In the wake of assessments about foreign interference in the 2016 presidential election, concerns have been mounting about the security of the 2018 midterm elections. Security efforts are complicated by the complex, multidimensional election life cycle, with each dimension involving a broad array of components. The main dimensions can be thought of as election administration, campaign activities, and media coverage. Traditionally, concerns about election security have focused largely on election administration. In the wake of the 2016 election, the Department of Homeland Security designated election-administration infrastructure as a critical infrastructure (CI) subsector. That made the state and local offices and private-sector entities involved in running elections eligible for enhanced federal technical assistance and information sharing on both physical- and cyber-security. The CI designation expressly applies only to the election-administration dimension. However, malicious actors are unlikely to respect such limitations. The increasing use of internet connectivity in all three dimensions is creating a convergence of security risks not only within the dimensions but across them
- Attacks on election infrastructure might involve registration databases, voting systems, reporting of results, or other components or processes. The goal might be to exfiltrate (surreptitiously obtain) information such as voter files, to disrupt the election process, or even to change vote counts and results.
- Attacks on political parties and campaigns might involve exfiltration of candidate information or communications, disruption of events, or other goals. For example, data from the information networks of a political party could offer a foreign adversary insights into the prospective operations, priorities, and vulnerabilities of an incoming government, should the party prevail at the polls.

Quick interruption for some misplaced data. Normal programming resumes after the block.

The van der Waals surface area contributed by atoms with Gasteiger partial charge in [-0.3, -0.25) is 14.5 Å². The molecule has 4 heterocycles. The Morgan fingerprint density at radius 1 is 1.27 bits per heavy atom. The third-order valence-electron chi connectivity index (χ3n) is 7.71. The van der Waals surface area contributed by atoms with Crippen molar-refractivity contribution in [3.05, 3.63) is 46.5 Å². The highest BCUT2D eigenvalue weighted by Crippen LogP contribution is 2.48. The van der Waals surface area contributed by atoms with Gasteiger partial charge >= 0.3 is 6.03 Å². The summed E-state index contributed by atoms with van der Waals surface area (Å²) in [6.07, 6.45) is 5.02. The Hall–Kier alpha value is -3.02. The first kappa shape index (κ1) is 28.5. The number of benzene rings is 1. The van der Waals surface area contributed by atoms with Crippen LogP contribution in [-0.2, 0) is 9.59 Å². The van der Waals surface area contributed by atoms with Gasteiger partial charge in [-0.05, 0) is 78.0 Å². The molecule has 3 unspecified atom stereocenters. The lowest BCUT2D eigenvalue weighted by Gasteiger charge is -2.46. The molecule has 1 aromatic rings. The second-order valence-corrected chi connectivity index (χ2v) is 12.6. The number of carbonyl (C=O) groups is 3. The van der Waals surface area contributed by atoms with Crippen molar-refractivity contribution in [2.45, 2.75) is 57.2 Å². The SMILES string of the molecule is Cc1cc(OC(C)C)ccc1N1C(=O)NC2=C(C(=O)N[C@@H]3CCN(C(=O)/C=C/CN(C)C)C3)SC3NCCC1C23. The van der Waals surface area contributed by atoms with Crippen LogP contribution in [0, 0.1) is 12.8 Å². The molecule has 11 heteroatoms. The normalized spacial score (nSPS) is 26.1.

- Exploits involving media coverage, especially social media, might include, for example, spreading false or misleading information to voters with the aim of affecting their votes or eroding confidence in the election outcome. Voter information obtained through attacks on political party or government entities, or by other means, could be used to target voters considered susceptible to such misinformation. For example, Cambridge Analytica reportedly acquired and used data on more than 50 million Facebook users to influence voters in the 2016 U.S. presidential election and Brexit referendum. Although Facebook maintains that the case did not constitute a data breach, the legality of how such information was and is obtained, as well as its potential impacts, remains controversial. Both House and Senate committees have held hearings on the topic…”